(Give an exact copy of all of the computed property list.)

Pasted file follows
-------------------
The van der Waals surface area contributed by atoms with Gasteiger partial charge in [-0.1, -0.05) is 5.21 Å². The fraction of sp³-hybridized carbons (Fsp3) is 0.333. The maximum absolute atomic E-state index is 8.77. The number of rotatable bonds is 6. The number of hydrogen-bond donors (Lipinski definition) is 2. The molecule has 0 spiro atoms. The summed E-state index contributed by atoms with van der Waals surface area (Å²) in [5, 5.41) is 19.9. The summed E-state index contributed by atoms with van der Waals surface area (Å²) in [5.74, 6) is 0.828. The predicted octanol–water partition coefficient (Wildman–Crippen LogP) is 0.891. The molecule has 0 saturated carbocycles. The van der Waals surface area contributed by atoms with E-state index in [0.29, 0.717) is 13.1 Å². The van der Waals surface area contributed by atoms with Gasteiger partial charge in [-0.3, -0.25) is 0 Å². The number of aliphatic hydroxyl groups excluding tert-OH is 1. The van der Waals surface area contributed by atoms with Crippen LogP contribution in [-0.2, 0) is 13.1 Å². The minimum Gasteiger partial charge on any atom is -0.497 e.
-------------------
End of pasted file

The van der Waals surface area contributed by atoms with Gasteiger partial charge in [-0.1, -0.05) is 5.21 Å². The fraction of sp³-hybridized carbons (Fsp3) is 0.333. The maximum absolute atomic E-state index is 8.77. The number of rotatable bonds is 6. The number of hydrogen-bond donors (Lipinski definition) is 2. The molecule has 0 spiro atoms. The summed E-state index contributed by atoms with van der Waals surface area (Å²) in [5, 5.41) is 19.9. The summed E-state index contributed by atoms with van der Waals surface area (Å²) in [5.74, 6) is 0.828. The predicted octanol–water partition coefficient (Wildman–Crippen LogP) is 0.891. The molecule has 0 saturated carbocycles. The van der Waals surface area contributed by atoms with E-state index in [0.29, 0.717) is 13.1 Å². The van der Waals surface area contributed by atoms with Gasteiger partial charge in [-0.3, -0.25) is 0 Å². The number of aliphatic hydroxyl groups excluding tert-OH is 1. The van der Waals surface area contributed by atoms with Crippen LogP contribution in [-0.2, 0) is 13.1 Å². The minimum Gasteiger partial charge on any atom is -0.497 e.